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March 29, 2004.


The opinion of the court was delivered by: SIDNEY STEIN, District Judge


Rosa Pareja brings this action pursuant to section 205(g) of the Social Security Administration Act ("the Act"), 42 U.S.C. § 405(g), to challenge the final determination of defendant Jo Anne Barnhart, Commissioner of Social Security, denying Pareja Social Security Disability Insurance ("SSDI") benefits. Plaintiff has moved for judgment on the pleadings pursuant to Fed.R.Civ.P. 12(c). In response, the Commissioner has cross-moved for judgment on the pleadings to affirm the decision of the Commissioner also pursuant to Fed.R.Civ.P. 12(c). Because there is substantial evidence to support the Commissioner's determination, defendant's cross-motion is granted and plaintiff's motion is denied.


 A. Administrative Proceedings

  On February 24, 1998, Pareja filed an application with the Social Security Administration ("SSA") for SSDI payments. (R. 72-75). The application was denied initially on January 14, 1999 (R. 60-61) and again upon reconsideration on July 12, 1999. Page 2 (R. 62). At Pareja's request, Administrative Law Judge Ruben Rivera, Jr. (the "ALJ") reviewed that determination de novo at a hearing on January 4, 2000, and he subsequently found that Pareja was not disabled and thus not entitled to the benefits she sought. (R 19-26). On October 25, 2002, the Appeals Council denied Pareja's request for review of the ALJ's decision, which thereby became the final decision of the Commissioner. (R 7-9). She brings this action to challenge that determination.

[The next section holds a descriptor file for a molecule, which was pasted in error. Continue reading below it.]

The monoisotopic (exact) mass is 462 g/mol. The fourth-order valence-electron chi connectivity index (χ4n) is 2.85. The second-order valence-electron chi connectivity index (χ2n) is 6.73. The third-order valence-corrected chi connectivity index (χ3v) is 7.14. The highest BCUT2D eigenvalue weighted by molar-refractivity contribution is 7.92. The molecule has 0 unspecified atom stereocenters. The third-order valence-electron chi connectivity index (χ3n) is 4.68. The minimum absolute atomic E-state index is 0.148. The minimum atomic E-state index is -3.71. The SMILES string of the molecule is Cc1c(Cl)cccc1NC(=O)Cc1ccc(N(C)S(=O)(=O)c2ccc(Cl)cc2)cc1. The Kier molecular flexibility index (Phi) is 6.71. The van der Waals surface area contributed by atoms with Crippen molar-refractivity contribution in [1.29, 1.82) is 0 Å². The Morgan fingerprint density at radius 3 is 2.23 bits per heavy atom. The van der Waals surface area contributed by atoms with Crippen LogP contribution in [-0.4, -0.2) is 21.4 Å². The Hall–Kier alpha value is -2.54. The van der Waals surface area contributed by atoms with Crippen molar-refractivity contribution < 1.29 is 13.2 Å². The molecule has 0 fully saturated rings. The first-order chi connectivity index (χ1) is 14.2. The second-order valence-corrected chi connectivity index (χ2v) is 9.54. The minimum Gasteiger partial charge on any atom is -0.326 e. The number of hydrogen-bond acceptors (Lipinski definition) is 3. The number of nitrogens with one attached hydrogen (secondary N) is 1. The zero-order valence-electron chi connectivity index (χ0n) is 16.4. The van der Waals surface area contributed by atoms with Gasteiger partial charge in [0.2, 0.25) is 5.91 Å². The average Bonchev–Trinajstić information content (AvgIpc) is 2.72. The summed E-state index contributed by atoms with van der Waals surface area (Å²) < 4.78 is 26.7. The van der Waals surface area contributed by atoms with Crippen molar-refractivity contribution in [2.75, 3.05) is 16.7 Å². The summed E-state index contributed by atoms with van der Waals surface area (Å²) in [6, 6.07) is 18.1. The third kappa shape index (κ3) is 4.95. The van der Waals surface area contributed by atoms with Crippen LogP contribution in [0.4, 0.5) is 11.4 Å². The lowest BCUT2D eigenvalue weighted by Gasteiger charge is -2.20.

B. Factual Background

  The following facts are from Pareja's testimony. Pareja was fifty-six years old at the time of the ALJ's hearing. She was born in Peru, where she attended high school. Upon arrival in the United States, she was employed for twenty-eight years as a cleaner in a commercial building. Her job responsibilities included vacuuming, emptying trash, dusting, washing the windows, and cleaning. (R. 40, 43, 90). These jobs required her to be on her feet all day and involved constant bending, and frequent weight lifting of up to twenty-five pounds. She last worked in February 1998. Pareja claims that she left her job because of her physical impairments, which have disabled her, and that she is therefore entitled to SSDI (benefits. (R. 41).

  1. Pareja's Testimony

  At the January 4, 2000 hearing, Pareja testified before the ALJ about her arthritis and its symptoms. She described problems "most of the time [with] her hands," and also "most of the time with [her] shoulders, [her] arms, [her] upper arms, [her] neck sometimes, and [her] knees," and visible inflammation causing areas to "get red and big" so that she "[could] not move." (R. 44). She described shoulder pains that prevented her Page 3 from raising her arm, combing her hair, or even dressing. She said she could not lift her "hands over her head," could not walk, and could not drive. (R. 45).

  Pareja also testified that she could spend a "whole week without pain, but some weeks [pains] come[s] week after another, day after another." (R. 46). When she had a good day, increased activity would then cause her to have more problems. On a bad day, she "just lies down on the couch." (R. 48).

  With respect to her residual functional capacity ("RFC"), Pareja claims that on a good day, she could sit for about an hour without feeling discomfort, stand for an hour or two, and pour a gallon of milk with both hands. She could also dust or vacuum her apartment and do light cooking, although her husband assisted by cutting the food. (R. 53). On a bad day, she could not sit, stand, lift anything, or grasp anything with her fingers. (Id.) She could always shower without aid. (R. 53).

  At the time of the hearing, Pareja used Prednisone, Methorex, Celebrex, and codeine to treat her arthritic symptoms. She used Methorex every week, and it "upset her stomach" about two or three weeks in a month. (R. 49). The codeine, which she only used "when [she was] very bad," caused her to feel sleepy. At some time before the hearing, she also had two injection shots of Bupivacaine and Triamcinolone into the caudal canal.